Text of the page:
St Andrews Cathedral was once the largest and most important church in Scotland. In the late fifteenth century the chronicler Walter Bower described St Andrews Cathedral as ‘the lady and mistress of the whole kingdom’.
There has been a religious site in St Andrews since the early Middle Ages. In the 1160s work began on a vast new cathedral, replacing the church now known as St Rule’s. The rebuilt cathedral was eventually consecrated in July 1318 in the presence of King Robert the Bruce.
St Andrews Cathedral served as a major religious centre until 1559, when it was ‘reformed’ by Protestant activists who made a bonfire of its religious images. In the years after the Reformation the cathedral gradually fell into ruins. When Dr Samuel Johnson visited in the 1770s he commented on the ‘poor remains’ of a formerly ‘spacious and majestic building’.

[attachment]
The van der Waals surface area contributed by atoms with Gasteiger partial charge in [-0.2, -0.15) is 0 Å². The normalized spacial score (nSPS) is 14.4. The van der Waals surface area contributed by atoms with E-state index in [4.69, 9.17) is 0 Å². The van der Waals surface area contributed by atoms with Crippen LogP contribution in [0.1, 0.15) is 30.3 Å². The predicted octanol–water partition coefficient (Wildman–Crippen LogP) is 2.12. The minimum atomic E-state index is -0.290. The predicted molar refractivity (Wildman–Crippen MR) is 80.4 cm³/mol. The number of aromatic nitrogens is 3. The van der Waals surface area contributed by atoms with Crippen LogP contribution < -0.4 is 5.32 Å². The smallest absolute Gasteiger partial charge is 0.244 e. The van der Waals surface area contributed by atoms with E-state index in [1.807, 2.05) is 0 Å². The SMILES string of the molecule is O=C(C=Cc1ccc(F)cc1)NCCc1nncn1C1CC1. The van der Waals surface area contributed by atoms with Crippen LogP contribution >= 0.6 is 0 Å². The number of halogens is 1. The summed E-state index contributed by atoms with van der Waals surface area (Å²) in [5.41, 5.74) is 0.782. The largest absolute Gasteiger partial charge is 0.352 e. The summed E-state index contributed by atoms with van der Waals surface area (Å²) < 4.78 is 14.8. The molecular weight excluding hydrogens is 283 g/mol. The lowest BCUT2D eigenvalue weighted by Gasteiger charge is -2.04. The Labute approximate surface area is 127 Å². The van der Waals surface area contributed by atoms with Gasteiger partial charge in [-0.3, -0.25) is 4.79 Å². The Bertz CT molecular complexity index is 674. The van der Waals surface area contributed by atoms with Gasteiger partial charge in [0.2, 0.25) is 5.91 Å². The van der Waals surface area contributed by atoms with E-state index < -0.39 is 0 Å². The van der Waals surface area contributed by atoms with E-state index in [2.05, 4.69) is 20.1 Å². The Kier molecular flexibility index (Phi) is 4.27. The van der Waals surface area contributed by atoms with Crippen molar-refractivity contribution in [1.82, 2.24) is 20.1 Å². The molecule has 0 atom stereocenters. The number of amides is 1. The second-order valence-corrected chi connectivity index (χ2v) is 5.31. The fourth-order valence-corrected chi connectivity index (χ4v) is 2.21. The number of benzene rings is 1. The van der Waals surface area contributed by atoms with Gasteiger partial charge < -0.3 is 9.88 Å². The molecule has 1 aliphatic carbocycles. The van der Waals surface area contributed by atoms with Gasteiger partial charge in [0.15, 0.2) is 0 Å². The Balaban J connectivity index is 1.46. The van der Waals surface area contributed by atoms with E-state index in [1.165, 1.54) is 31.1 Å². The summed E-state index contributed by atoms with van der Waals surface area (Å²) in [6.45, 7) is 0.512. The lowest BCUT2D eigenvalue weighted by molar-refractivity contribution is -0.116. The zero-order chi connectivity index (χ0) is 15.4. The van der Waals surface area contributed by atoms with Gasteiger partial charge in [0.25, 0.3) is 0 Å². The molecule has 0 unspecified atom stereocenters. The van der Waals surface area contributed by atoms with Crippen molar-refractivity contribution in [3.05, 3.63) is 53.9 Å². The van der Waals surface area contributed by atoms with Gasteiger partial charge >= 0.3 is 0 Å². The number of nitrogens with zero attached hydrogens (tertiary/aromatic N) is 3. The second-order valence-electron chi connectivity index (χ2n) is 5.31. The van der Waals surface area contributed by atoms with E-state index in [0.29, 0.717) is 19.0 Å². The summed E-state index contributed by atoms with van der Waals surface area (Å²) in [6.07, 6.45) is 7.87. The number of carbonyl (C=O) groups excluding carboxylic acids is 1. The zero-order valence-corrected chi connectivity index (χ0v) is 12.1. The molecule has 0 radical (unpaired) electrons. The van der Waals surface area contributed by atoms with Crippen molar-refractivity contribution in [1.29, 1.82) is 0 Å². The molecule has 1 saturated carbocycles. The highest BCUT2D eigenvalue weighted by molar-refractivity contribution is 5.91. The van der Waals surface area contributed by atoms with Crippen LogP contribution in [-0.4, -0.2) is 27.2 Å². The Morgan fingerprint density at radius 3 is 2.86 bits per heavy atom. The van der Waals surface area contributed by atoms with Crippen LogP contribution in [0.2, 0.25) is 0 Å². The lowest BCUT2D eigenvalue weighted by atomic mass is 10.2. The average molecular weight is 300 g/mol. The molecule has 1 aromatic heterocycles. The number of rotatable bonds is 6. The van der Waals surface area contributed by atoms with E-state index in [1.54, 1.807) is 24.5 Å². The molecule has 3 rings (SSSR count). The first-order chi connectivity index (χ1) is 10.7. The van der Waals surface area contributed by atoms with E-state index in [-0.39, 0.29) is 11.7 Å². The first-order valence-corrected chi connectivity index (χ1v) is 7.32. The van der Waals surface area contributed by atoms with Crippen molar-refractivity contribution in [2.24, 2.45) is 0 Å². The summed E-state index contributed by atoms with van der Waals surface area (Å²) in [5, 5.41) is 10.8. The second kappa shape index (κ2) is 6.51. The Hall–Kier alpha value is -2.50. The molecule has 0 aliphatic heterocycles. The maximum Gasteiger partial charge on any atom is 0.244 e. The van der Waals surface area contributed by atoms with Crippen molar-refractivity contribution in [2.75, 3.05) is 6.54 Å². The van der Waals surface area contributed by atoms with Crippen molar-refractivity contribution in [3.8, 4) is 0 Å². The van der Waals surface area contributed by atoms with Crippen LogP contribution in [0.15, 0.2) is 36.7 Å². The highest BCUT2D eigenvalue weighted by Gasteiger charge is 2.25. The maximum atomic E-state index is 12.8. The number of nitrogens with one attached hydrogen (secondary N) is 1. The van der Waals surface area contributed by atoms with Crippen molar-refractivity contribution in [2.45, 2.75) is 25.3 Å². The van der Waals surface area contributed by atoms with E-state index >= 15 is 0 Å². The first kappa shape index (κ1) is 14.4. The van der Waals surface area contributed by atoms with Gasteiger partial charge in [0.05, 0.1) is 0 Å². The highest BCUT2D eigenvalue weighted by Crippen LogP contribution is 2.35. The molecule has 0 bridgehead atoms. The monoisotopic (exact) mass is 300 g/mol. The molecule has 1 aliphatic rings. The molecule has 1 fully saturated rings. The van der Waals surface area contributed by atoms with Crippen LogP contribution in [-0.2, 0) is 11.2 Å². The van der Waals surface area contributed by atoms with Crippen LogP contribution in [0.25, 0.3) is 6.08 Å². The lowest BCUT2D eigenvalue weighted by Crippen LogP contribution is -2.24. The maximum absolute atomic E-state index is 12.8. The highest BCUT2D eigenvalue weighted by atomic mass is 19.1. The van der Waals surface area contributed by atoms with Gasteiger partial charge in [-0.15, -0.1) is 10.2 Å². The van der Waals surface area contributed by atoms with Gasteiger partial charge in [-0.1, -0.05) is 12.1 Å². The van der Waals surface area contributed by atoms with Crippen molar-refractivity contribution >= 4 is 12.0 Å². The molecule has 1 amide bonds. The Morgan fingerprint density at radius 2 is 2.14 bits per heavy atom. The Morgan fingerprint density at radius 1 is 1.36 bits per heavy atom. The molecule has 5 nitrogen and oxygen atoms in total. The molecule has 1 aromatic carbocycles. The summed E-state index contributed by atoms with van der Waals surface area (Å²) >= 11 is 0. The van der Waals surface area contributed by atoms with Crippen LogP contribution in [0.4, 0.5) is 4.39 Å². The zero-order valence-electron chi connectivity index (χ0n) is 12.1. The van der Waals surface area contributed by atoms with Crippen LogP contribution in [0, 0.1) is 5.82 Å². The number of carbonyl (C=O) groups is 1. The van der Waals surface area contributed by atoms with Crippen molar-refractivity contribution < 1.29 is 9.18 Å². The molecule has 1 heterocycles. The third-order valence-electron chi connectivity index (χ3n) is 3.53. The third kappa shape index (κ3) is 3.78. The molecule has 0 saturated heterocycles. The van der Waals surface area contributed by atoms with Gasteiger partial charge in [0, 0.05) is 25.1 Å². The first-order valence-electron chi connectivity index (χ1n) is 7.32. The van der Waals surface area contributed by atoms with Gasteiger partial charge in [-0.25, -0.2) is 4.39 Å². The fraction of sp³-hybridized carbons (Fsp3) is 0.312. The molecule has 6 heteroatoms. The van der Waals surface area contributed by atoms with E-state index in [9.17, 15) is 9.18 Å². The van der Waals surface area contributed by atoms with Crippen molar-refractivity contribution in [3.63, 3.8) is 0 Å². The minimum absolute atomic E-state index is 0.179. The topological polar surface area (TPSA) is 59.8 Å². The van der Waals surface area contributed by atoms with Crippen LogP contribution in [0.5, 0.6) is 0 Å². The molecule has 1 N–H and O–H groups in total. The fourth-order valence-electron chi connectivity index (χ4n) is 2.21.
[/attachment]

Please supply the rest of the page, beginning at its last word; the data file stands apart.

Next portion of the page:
This reconstruction shows the cathedral in about 1318. It was created by researchers at the University of St Andrews. The cathedral site is now managed by Historic Scotland, and a version of the reconstruction can be seen in their visitor centre.
You can access our OpenSim grid to explore our reconstructions of St Andrews Cathedral Priory by following the instruction here.